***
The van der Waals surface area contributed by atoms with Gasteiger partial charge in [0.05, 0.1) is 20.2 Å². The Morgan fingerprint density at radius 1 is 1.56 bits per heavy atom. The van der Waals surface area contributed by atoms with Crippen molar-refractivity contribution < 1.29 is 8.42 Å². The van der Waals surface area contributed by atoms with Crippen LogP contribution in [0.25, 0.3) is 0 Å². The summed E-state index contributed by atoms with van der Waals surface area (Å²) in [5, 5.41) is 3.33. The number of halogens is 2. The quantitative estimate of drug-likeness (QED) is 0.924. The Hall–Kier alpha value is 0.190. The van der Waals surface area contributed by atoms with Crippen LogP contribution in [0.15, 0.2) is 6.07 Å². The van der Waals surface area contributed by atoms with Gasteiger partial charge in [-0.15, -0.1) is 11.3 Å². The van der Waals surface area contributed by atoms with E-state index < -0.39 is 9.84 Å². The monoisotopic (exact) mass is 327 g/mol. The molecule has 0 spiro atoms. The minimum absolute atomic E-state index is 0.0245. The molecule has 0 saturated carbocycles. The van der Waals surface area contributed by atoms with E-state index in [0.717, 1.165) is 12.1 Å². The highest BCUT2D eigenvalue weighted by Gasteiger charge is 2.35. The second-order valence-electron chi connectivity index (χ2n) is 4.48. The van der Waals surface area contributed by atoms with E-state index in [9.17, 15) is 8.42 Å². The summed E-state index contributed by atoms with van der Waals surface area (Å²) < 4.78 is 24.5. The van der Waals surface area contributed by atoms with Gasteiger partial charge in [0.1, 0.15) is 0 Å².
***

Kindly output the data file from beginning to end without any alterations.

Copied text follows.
The van der Waals surface area contributed by atoms with Gasteiger partial charge in [0.05, 0.1) is 20.2 Å². The Morgan fingerprint density at radius 1 is 1.56 bits per heavy atom. The van der Waals surface area contributed by atoms with Crippen molar-refractivity contribution < 1.29 is 8.42 Å². The van der Waals surface area contributed by atoms with Crippen LogP contribution in [0.25, 0.3) is 0 Å². The summed E-state index contributed by atoms with van der Waals surface area (Å²) in [5, 5.41) is 3.33. The number of halogens is 2. The quantitative estimate of drug-likeness (QED) is 0.924. The Hall–Kier alpha value is 0.190. The van der Waals surface area contributed by atoms with Crippen LogP contribution in [0.15, 0.2) is 6.07 Å². The van der Waals surface area contributed by atoms with Gasteiger partial charge in [-0.15, -0.1) is 11.3 Å². The van der Waals surface area contributed by atoms with E-state index < -0.39 is 9.84 Å². The monoisotopic (exact) mass is 327 g/mol. The molecule has 0 spiro atoms. The minimum absolute atomic E-state index is 0.0245. The molecule has 0 saturated carbocycles. The van der Waals surface area contributed by atoms with E-state index in [0.717, 1.165) is 12.1 Å². The highest BCUT2D eigenvalue weighted by Gasteiger charge is 2.35. The second-order valence-electron chi connectivity index (χ2n) is 4.48. The van der Waals surface area contributed by atoms with E-state index in [9.17, 15) is 8.42 Å². The summed E-state index contributed by atoms with van der Waals surface area (Å²) < 4.78 is 24.5. The van der Waals surface area contributed by atoms with Gasteiger partial charge in [0.1, 0.15) is 0 Å².